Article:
Suppose three siblings purchase a property for their parents to live in. What happens if, due to loss of employment, one of the siblings stops making the mortgage payments, or one wishes to exit and be bought out?
To answer these questions, it is essential to examine the agreement when the siblings entered into this purchase.
Unfortunately, few people think about this at the time of purchase but they really should. There should be an agreement in writing and with each party obtaining proper and independent legal advice. This may sound unnecessary in family situations, but it is not uncommon for people’s circumstances to change through no fault of their own, leading to family discord.
As I often say to my clients, if everyone knows the rules beforehand, then disputes later are minimised or avoided all together.
So the answer to these questions will depend on the agreement in place. If nothing is in writing, then what was discussed before the property was purchased cannot be verified. If no discussions were had, then it’s an even bigger mess.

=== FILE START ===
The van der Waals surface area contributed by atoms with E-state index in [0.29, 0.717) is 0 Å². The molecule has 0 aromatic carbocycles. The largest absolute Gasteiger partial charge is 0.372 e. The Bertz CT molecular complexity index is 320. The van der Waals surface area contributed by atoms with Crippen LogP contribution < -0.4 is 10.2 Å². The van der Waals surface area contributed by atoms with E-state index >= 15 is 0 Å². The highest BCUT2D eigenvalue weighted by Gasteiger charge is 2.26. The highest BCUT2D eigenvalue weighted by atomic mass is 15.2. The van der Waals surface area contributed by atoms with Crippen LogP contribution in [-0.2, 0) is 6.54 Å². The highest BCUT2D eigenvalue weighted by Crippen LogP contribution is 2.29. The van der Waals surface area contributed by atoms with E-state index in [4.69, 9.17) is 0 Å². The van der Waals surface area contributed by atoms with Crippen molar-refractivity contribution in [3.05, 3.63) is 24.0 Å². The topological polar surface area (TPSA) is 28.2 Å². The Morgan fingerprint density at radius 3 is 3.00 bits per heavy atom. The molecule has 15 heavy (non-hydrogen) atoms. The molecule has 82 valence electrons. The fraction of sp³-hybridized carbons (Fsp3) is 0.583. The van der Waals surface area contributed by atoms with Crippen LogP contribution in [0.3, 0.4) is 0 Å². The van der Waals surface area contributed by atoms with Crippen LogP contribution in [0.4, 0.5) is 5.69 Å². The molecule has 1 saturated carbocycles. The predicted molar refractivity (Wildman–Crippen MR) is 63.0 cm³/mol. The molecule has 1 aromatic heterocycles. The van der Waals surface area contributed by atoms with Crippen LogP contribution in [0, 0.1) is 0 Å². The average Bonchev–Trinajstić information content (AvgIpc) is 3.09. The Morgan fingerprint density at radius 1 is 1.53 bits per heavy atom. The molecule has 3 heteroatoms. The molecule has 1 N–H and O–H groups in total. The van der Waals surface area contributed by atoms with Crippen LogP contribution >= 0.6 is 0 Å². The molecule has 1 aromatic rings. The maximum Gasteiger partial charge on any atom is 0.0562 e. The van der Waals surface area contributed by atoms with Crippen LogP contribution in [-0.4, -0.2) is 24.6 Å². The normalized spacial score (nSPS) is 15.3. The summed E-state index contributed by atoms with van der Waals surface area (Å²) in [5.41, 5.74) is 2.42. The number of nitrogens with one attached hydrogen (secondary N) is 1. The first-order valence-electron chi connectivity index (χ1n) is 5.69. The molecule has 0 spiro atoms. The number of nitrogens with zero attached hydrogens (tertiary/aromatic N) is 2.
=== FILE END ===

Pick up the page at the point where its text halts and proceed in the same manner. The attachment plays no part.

Essentially, if there is a mortgage over the property then all owners will have agreed to be liable for the mortgage, usually jointly and severally, and one or all are liable. So if some siblings aren’t paying the mortgage then the other siblings will need to make up the difference. If the mortgage goes into default, it will affect all of the sibling’s credit rating.
If one sibling wishes to exit the situation, then usually the other siblings will buy their share. It is usually based on a market value of the property at the time of the sale and requires the agreement of all owners.
Can they sell to someone else? Yes, but only with the consent of the other owners. If there is a mortgage, then the mortgagee’s consent will be required as well.
If agreement cannot be reached, then I see little choice but for the property to be sold and the proceeds divided amongst the siblings. The obvious problem is that mum and dad will be homeless.
Planning at the beginning is the key to avoiding headaches and arguments at a later date.
Unequal contributions within the family and inheritance